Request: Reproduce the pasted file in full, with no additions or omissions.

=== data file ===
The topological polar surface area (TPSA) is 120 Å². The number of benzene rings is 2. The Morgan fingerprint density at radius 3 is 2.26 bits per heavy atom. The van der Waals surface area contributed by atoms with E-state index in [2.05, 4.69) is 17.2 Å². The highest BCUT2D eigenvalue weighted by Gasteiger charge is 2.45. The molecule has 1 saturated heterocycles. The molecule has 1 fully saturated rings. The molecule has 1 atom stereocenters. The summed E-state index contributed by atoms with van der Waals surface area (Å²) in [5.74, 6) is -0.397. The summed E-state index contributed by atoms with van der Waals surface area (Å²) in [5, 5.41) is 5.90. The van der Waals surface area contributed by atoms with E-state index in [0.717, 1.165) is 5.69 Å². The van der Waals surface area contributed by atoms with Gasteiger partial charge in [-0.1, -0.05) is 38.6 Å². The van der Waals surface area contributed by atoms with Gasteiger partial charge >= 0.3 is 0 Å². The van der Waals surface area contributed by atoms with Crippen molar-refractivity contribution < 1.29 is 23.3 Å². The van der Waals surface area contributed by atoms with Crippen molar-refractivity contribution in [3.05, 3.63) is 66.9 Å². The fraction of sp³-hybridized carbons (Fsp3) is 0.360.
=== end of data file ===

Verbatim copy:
The topological polar surface area (TPSA) is 120 Å². The number of benzene rings is 2. The Morgan fingerprint density at radius 3 is 2.26 bits per heavy atom. The van der Waals surface area contributed by atoms with E-state index in [2.05, 4.69) is 17.2 Å². The highest BCUT2D eigenvalue weighted by Gasteiger charge is 2.45. The molecule has 1 saturated heterocycles. The molecule has 1 fully saturated rings. The molecule has 1 atom stereocenters. The summed E-state index contributed by atoms with van der Waals surface area (Å²) in [5.74, 6) is -0.397. The summed E-state index contributed by atoms with van der Waals surface area (Å²) in [5, 5.41) is 5.90. The van der Waals surface area contributed by atoms with E-state index in [0.717, 1.165) is 5.69 Å². The van der Waals surface area contributed by atoms with Gasteiger partial charge in [-0.1, -0.05) is 38.6 Å². The van der Waals surface area contributed by atoms with Gasteiger partial charge >= 0.3 is 0 Å². The van der Waals surface area contributed by atoms with Crippen molar-refractivity contribution < 1.29 is 23.3 Å². The van der Waals surface area contributed by atoms with Crippen molar-refractivity contribution in [3.05, 3.63) is 66.9 Å². The fraction of sp³-hybridized carbons (Fsp3) is 0.360.